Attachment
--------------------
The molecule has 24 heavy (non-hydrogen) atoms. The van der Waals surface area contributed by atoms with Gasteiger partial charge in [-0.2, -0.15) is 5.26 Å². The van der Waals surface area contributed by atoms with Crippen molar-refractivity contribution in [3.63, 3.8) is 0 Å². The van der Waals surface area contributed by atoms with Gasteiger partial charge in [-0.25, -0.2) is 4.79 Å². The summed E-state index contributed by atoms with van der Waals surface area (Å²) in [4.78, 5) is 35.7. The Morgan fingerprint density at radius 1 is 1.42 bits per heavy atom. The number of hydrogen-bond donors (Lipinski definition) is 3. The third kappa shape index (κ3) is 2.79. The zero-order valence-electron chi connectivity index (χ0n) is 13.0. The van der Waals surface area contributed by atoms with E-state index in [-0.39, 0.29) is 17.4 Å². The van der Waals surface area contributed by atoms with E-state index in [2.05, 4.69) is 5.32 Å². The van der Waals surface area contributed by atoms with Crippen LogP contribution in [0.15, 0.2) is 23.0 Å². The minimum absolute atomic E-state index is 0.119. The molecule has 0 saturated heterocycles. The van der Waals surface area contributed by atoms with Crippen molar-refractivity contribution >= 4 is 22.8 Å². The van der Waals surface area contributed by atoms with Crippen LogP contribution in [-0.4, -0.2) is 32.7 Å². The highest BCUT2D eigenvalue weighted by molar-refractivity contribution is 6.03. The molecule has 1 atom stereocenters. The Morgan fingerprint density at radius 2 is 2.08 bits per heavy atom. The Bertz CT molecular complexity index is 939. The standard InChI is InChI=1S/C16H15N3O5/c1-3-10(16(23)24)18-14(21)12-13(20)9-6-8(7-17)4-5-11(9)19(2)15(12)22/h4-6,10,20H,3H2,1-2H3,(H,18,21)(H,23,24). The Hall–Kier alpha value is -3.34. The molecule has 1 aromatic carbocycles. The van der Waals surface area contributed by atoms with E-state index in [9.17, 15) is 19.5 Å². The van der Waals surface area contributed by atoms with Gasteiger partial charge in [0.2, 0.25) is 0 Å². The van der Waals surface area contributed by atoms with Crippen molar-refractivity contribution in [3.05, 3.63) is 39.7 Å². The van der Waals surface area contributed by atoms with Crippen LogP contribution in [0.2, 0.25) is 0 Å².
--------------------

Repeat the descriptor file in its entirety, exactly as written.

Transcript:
The molecule has 24 heavy (non-hydrogen) atoms. The van der Waals surface area contributed by atoms with Gasteiger partial charge in [-0.2, -0.15) is 5.26 Å². The van der Waals surface area contributed by atoms with Crippen molar-refractivity contribution in [3.63, 3.8) is 0 Å². The van der Waals surface area contributed by atoms with Gasteiger partial charge in [-0.25, -0.2) is 4.79 Å². The summed E-state index contributed by atoms with van der Waals surface area (Å²) in [4.78, 5) is 35.7. The Morgan fingerprint density at radius 1 is 1.42 bits per heavy atom. The number of hydrogen-bond donors (Lipinski definition) is 3. The third kappa shape index (κ3) is 2.79. The zero-order valence-electron chi connectivity index (χ0n) is 13.0. The van der Waals surface area contributed by atoms with E-state index in [-0.39, 0.29) is 17.4 Å². The van der Waals surface area contributed by atoms with E-state index in [2.05, 4.69) is 5.32 Å². The van der Waals surface area contributed by atoms with Crippen LogP contribution in [0.15, 0.2) is 23.0 Å². The minimum absolute atomic E-state index is 0.119. The molecule has 0 saturated heterocycles. The van der Waals surface area contributed by atoms with Crippen molar-refractivity contribution >= 4 is 22.8 Å². The van der Waals surface area contributed by atoms with Crippen LogP contribution in [-0.4, -0.2) is 32.7 Å². The highest BCUT2D eigenvalue weighted by molar-refractivity contribution is 6.03. The molecule has 1 atom stereocenters. The Morgan fingerprint density at radius 2 is 2.08 bits per heavy atom. The Bertz CT molecular complexity index is 939. The standard InChI is InChI=1S/C16H15N3O5/c1-3-10(16(23)24)18-14(21)12-13(20)9-6-8(7-17)4-5-11(9)19(2)15(12)22/h4-6,10,20H,3H2,1-2H3,(H,18,21)(H,23,24). The Hall–Kier alpha value is -3.34. The molecule has 1 aromatic carbocycles. The van der Waals surface area contributed by atoms with E-state index in [9.17, 15) is 19.5 Å². The van der Waals surface area contributed by atoms with Gasteiger partial charge in [0.2, 0.25) is 0 Å². The van der Waals surface area contributed by atoms with Crippen molar-refractivity contribution in [3.05, 3.63) is 39.7 Å². The van der Waals surface area contributed by atoms with Crippen LogP contribution in [0.2, 0.25) is 0 Å².